UK marks national chocolate week encouraging consumers to support the sector
Confectionery businesses within the UK are inviting consumers to mark national chocolate week and celebrate the industry’s excellence and resilience amid challenging wider trading conditions, reports Neill Barston.
Among those celebrating the occasion is The Famous 1657 Chocolate House, based in Kendal, producing a wide range of luxury chocolates, has invited consumers to sample its series of premium treats (pic provided by the company)
Marking chocolate week in the UK is particularly fitting, for while it traces its history back (in drinking form at least) more than 4,000 years to its origins in Mexico, it was in fact British firm Fry’s, of Bristol, who claimed development of the first actual chocolate bar in 1847. The company was swiftly followed by Cadbury’s two years later, which set the scene for one the world’s most enduring brands.
National Chocolate week was founded back in 2004, by food journalist Kate Johns, and has previously featured a number of high profile chocolate sector events in London, though this year, the occasion is seemingly being noted more informally.
For its part, Colombia’s Luker Chocolate has forged a strong relationship with supplying a number of businesses within the UK’s sector, and its team believed the segment is thriving in spite of market challenges.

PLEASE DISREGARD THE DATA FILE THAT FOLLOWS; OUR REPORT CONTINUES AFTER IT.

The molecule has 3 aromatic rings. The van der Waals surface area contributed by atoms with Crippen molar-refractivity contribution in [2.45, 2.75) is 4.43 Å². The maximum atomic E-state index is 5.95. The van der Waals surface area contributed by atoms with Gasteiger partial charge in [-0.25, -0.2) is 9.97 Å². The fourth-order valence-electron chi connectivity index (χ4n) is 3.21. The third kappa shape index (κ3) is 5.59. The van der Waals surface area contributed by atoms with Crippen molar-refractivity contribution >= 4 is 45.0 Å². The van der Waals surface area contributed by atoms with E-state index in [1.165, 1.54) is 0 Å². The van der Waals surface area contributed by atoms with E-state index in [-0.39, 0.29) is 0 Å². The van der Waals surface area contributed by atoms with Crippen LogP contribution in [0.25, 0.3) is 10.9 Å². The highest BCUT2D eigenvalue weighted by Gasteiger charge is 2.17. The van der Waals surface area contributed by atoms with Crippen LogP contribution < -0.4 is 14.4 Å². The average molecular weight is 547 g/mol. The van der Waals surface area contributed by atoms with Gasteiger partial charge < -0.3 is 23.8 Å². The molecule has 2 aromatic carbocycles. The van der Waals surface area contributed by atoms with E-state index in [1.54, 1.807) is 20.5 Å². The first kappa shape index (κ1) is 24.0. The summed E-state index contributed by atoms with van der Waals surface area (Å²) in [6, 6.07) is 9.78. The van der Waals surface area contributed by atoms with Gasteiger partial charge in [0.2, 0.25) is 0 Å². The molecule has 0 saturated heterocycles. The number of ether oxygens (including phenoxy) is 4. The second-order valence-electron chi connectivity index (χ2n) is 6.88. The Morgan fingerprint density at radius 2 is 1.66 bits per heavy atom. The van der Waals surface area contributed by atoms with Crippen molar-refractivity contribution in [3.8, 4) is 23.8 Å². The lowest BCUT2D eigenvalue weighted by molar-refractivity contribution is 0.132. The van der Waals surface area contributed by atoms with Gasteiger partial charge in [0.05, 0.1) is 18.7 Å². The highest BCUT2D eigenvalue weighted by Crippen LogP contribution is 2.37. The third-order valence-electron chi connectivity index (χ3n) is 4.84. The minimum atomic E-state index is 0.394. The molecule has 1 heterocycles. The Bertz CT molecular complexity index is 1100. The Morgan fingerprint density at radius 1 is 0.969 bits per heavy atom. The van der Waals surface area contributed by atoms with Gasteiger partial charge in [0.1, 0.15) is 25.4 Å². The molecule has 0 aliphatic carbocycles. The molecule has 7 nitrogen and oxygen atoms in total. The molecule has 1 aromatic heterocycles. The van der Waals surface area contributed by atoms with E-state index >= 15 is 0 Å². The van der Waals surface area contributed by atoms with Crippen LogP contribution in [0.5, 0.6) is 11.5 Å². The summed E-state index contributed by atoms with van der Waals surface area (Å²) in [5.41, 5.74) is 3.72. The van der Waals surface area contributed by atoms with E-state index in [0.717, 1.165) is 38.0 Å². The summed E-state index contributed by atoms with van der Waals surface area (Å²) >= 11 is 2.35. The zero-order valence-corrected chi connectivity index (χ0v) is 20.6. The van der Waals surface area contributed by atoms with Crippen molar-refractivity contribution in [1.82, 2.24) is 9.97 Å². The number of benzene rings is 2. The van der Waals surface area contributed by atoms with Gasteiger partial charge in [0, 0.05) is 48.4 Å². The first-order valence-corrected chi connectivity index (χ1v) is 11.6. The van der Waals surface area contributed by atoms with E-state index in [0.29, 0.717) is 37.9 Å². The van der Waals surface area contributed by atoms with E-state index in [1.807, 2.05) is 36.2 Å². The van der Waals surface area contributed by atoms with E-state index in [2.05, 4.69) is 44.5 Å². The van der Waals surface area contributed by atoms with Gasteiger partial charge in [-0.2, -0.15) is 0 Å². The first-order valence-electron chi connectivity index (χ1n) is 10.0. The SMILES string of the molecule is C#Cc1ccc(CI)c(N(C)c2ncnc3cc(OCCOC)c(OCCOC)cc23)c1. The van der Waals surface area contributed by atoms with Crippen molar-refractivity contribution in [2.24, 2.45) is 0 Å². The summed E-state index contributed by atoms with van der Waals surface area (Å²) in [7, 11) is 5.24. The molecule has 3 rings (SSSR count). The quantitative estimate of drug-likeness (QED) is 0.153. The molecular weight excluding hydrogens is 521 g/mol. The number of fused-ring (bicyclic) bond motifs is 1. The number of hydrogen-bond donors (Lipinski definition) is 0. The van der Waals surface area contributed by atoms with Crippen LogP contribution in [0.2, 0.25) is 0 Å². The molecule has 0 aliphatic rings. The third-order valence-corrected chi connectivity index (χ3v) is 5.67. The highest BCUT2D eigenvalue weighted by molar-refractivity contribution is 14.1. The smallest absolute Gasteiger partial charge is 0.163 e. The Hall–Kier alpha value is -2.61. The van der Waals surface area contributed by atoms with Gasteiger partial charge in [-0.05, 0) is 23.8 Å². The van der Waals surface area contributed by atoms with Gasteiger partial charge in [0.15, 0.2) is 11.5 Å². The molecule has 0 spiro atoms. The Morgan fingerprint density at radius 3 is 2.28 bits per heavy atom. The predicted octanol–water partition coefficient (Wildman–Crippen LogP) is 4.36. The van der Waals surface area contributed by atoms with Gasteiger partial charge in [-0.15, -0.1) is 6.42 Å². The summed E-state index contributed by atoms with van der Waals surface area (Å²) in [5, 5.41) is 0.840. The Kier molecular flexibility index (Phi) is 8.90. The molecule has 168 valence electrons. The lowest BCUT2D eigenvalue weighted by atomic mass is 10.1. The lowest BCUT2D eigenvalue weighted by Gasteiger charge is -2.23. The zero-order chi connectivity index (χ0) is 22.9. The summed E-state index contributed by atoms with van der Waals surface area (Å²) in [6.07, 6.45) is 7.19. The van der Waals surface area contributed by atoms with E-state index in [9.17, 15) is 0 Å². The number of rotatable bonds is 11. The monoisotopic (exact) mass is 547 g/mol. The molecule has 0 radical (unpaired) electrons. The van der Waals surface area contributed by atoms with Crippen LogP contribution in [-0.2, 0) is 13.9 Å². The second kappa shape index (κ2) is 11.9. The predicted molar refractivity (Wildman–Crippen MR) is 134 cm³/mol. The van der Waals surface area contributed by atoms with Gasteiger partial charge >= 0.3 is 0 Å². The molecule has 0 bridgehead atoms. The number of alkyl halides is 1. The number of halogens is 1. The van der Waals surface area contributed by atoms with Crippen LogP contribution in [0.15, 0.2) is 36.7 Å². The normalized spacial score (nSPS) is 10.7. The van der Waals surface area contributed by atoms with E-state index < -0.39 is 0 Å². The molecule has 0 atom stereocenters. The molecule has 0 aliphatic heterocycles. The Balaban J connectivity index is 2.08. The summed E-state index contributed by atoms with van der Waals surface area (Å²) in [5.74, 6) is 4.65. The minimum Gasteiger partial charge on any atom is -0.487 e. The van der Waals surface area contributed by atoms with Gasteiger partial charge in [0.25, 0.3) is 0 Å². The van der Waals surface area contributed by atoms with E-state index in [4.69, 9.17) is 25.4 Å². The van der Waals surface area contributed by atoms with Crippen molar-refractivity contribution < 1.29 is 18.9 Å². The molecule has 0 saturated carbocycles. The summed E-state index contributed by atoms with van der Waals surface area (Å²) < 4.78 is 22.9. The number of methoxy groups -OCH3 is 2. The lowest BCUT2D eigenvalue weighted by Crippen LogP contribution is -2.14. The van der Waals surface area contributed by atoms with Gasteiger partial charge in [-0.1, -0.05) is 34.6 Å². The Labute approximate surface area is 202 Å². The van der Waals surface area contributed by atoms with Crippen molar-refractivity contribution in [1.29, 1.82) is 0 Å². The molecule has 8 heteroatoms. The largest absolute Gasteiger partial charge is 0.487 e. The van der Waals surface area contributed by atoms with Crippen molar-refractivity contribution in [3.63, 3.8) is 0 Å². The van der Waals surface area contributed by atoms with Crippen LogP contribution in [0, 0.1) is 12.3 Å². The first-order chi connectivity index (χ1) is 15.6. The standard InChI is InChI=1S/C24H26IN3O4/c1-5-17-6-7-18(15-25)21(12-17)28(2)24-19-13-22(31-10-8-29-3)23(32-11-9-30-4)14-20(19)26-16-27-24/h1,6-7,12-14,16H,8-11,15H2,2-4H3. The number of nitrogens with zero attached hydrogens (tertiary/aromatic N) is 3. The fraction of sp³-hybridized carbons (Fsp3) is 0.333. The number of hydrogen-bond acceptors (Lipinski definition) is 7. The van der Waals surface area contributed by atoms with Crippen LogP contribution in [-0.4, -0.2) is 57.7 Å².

Paul Morris, the company’s European Sales Manager, who recently spoke at our World Confectionery Conference, said: “The UK chocolate market is currently thriving, with new and innovative products cropping up constantly. Plant-based chocolate is already firmly established in the sector, offering dairy-free products that delight planet-conscious consumers. Market interest is peaking in products that use alternative sugars – like coconut sugar – or use no sugar at all and are instead sweetened with ingredients like stevia.”
“Indulgence is also having a moment as we move into the winter months, and we expect to see more products released in the lead-up to Christmas. The top flavour pairings in the UK are hazelnut and caramel, which are appearing in most new product launches this year.
“As with the rest of the industry, it’s clear that consumers are unwavering in their commitment to sustainability. They want products that are ethically sourced, and for companies to provide proof points to back claims up,” adding that the company encourages chocolate brands to source high-quality ingredients from suppliers working closely with farmers. Furthermore, he also noted that the business believed in championing innovative agricultural techniques, which both benefitted farmers and their communities, as well as nurtured the environment.